National Review on Whitehouse, Sotomayor

Rhode Island Senator Sheldon Whitehouse soaks up some ink and electrons today for his sharp attack on Chief Justice John G. Roberts, Jr. yesterday during confirmation hearings for Supreme Court nominee Sonia Sotomayor.

Of particular note: an attempt to turn Roberts' famous analogy between judge and umpire against him, suggesting that Roberts has been overly partisan. "Some balls and strikes," he said.

At the National Review, Jim Geraghty offers a conservative rebuttal to Whitehouse and his Democratic colleagues on the Senate Judiciary Committee:

No doubt, the judge was subjected to plenty of scrutiny and tough criticism on Monday. There were accusations that the judge’s thinking was far out of the mainstream, and senators pointed to past comments as examples of sloppy thinking and inappropriate metaphors. After a couple of hours, the opposition was clear, and the argument from a handful of implacably hostile senators was unmistakable: John Roberts is unfit for the Supreme Court.

Of course, the Senate confirmed Supreme Court Chief Justice Roberts almost four years ago. But that didn’t stop Democrats on the Senate Judiciary Committee from giving him second billing on the first day of Sonia Sotomayor’s confirmation hearing, repeatedly invoking him as an example of a justice failing to live up to his professed principles.

The opening statement from Sen. Sheldon Whitehouse (D., R.I.) was surprising for the degree to which he focused on Roberts’s decision-making instead of on the nominee sitting in front of him. Citing CNN legal commentator Jeffrey Toobin, Whitehouse argued that in every major case since becoming chief justice, Roberts has sided with “the prosecution over the defendant, the state over the condemned, the executive branch over the legislative, and the corporate defendant over the individual plaintiff.” He didn’t provide any details on how Toobin picked “major cases,” how many cases were involved, whether these were decided narrowly or by wide majorities, or even whether Roberts was in the majority or the minority...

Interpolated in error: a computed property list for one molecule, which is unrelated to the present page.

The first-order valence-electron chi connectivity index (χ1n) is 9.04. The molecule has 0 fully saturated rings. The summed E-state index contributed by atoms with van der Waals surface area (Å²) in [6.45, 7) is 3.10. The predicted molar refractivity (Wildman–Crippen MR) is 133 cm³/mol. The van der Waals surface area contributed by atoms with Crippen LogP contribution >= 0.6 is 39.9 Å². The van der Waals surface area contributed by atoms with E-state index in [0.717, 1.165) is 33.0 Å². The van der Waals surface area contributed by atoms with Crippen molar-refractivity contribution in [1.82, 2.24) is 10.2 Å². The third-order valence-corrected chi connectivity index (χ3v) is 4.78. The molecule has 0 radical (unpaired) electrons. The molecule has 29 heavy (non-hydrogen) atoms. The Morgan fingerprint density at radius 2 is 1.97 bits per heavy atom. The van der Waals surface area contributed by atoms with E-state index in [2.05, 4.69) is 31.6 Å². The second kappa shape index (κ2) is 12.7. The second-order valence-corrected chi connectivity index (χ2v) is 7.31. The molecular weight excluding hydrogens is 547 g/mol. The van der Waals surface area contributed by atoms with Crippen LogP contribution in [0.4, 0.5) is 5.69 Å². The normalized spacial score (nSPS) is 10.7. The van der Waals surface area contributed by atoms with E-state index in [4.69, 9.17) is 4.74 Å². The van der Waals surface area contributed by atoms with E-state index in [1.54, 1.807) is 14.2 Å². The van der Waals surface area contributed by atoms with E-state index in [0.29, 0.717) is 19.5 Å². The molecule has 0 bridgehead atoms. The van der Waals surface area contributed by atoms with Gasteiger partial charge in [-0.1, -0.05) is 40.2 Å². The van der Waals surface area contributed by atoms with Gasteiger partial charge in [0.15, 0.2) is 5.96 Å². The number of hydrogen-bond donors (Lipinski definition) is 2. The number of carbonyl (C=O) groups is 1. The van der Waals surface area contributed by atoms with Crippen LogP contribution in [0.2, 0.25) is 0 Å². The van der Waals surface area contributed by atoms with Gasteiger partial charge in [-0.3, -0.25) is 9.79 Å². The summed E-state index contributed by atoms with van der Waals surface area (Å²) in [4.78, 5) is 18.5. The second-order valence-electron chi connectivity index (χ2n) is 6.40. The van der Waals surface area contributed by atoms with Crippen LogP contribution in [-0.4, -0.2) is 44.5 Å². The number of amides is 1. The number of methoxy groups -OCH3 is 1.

The fight before them a foregone conclusion, it appears that hubris, boredom, or unresolved issues with Roberts’s 2005 confirmation vote has driven Senate Democrats to refight old battles. Confident that Sotomayor will sail through the confirmation process, they can now focus on tearing down John Roberts.

Of course, if the focus on Roberts was a bit surprising, it's hardly unusual for Senators to use a big stage for some partisan hectoring. Lord knows the Republicans were at it yesterday, too.

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